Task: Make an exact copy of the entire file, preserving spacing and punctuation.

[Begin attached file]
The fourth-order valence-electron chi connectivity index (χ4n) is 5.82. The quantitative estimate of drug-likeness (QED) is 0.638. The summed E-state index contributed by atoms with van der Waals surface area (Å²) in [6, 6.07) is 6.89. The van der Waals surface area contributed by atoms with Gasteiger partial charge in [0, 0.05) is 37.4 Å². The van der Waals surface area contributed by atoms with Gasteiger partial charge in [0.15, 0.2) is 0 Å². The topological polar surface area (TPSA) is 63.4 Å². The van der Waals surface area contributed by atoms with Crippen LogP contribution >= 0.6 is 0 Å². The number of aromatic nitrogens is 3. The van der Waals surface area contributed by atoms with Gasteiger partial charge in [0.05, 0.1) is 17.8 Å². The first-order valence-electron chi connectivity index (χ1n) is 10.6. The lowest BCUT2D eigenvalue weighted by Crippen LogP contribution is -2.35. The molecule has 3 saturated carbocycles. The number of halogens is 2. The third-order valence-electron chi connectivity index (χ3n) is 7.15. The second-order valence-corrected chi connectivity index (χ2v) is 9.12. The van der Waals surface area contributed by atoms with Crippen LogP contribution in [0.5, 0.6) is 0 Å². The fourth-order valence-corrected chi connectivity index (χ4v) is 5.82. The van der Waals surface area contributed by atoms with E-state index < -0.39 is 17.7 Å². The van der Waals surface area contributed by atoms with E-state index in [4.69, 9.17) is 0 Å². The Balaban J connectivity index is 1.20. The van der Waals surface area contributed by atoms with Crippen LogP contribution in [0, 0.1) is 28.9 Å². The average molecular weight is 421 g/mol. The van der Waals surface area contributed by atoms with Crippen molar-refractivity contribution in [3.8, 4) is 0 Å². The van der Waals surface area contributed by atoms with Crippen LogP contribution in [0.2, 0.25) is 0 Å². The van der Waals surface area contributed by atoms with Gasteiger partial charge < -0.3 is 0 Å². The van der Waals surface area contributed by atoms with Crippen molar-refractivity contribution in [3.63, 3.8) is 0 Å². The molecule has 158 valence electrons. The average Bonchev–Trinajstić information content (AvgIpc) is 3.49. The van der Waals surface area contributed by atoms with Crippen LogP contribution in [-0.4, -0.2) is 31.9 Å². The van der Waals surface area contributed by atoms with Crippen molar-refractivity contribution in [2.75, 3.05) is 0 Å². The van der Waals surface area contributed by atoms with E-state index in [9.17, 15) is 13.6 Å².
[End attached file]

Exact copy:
The fourth-order valence-electron chi connectivity index (χ4n) is 5.82. The quantitative estimate of drug-likeness (QED) is 0.638. The summed E-state index contributed by atoms with van der Waals surface area (Å²) in [6, 6.07) is 6.89. The van der Waals surface area contributed by atoms with Gasteiger partial charge in [0, 0.05) is 37.4 Å². The van der Waals surface area contributed by atoms with Gasteiger partial charge in [0.15, 0.2) is 0 Å². The topological polar surface area (TPSA) is 63.4 Å². The van der Waals surface area contributed by atoms with Crippen LogP contribution >= 0.6 is 0 Å². The number of aromatic nitrogens is 3. The van der Waals surface area contributed by atoms with Gasteiger partial charge in [0.05, 0.1) is 17.8 Å². The first-order valence-electron chi connectivity index (χ1n) is 10.6. The lowest BCUT2D eigenvalue weighted by Crippen LogP contribution is -2.35. The molecule has 3 saturated carbocycles. The number of halogens is 2. The third-order valence-electron chi connectivity index (χ3n) is 7.15. The second-order valence-corrected chi connectivity index (χ2v) is 9.12. The van der Waals surface area contributed by atoms with Crippen LogP contribution in [0.5, 0.6) is 0 Å². The fourth-order valence-corrected chi connectivity index (χ4v) is 5.82. The van der Waals surface area contributed by atoms with E-state index < -0.39 is 17.7 Å². The van der Waals surface area contributed by atoms with E-state index in [4.69, 9.17) is 0 Å². The Balaban J connectivity index is 1.20. The van der Waals surface area contributed by atoms with Crippen LogP contribution in [0, 0.1) is 28.9 Å². The average molecular weight is 421 g/mol. The van der Waals surface area contributed by atoms with Crippen molar-refractivity contribution in [3.8, 4) is 0 Å². The van der Waals surface area contributed by atoms with Crippen LogP contribution in [0.2, 0.25) is 0 Å². The van der Waals surface area contributed by atoms with Gasteiger partial charge < -0.3 is 0 Å². The van der Waals surface area contributed by atoms with Crippen molar-refractivity contribution in [3.63, 3.8) is 0 Å². The molecule has 158 valence electrons. The average Bonchev–Trinajstić information content (AvgIpc) is 3.49. The van der Waals surface area contributed by atoms with Crippen LogP contribution in [-0.4, -0.2) is 31.9 Å². The van der Waals surface area contributed by atoms with Crippen molar-refractivity contribution in [2.75, 3.05) is 0 Å². The van der Waals surface area contributed by atoms with E-state index in [9.17, 15) is 13.6 Å².